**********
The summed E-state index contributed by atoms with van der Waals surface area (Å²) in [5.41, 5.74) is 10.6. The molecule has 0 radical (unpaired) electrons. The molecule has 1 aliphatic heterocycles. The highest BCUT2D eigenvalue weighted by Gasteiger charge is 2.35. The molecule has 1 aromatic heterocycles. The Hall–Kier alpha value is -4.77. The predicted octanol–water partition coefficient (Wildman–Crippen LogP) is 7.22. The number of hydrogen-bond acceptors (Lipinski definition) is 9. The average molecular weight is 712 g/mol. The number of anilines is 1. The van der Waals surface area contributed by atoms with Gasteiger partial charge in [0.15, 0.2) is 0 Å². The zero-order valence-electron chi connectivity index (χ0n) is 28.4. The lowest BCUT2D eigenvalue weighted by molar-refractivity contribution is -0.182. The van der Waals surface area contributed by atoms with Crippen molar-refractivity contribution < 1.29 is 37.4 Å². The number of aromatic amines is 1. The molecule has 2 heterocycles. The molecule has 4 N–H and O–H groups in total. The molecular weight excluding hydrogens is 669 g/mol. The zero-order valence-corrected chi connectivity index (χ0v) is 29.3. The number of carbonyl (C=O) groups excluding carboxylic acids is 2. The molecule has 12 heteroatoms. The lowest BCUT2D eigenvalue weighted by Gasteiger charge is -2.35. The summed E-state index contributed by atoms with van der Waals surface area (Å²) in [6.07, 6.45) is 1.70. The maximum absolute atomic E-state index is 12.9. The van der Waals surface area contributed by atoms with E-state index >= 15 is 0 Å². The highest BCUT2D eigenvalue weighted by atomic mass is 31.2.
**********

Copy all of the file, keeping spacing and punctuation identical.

The summed E-state index contributed by atoms with van der Waals surface area (Å²) in [5.41, 5.74) is 10.6. The molecule has 0 radical (unpaired) electrons. The molecule has 1 aliphatic heterocycles. The highest BCUT2D eigenvalue weighted by Gasteiger charge is 2.35. The molecule has 1 aromatic heterocycles. The Hall–Kier alpha value is -4.77. The predicted octanol–water partition coefficient (Wildman–Crippen LogP) is 7.22. The number of hydrogen-bond acceptors (Lipinski definition) is 9. The average molecular weight is 712 g/mol. The number of anilines is 1. The van der Waals surface area contributed by atoms with Gasteiger partial charge in [0.15, 0.2) is 0 Å². The zero-order valence-electron chi connectivity index (χ0n) is 28.4. The lowest BCUT2D eigenvalue weighted by molar-refractivity contribution is -0.182. The van der Waals surface area contributed by atoms with Crippen molar-refractivity contribution < 1.29 is 37.4 Å². The number of aromatic amines is 1. The molecule has 2 heterocycles. The molecule has 4 N–H and O–H groups in total. The molecular weight excluding hydrogens is 669 g/mol. The zero-order valence-corrected chi connectivity index (χ0v) is 29.3. The number of carbonyl (C=O) groups excluding carboxylic acids is 2. The molecule has 12 heteroatoms. The lowest BCUT2D eigenvalue weighted by Gasteiger charge is -2.35. The summed E-state index contributed by atoms with van der Waals surface area (Å²) in [6.07, 6.45) is 1.70. The maximum absolute atomic E-state index is 12.9. The van der Waals surface area contributed by atoms with E-state index >= 15 is 0 Å². The highest BCUT2D eigenvalue weighted by atomic mass is 31.2.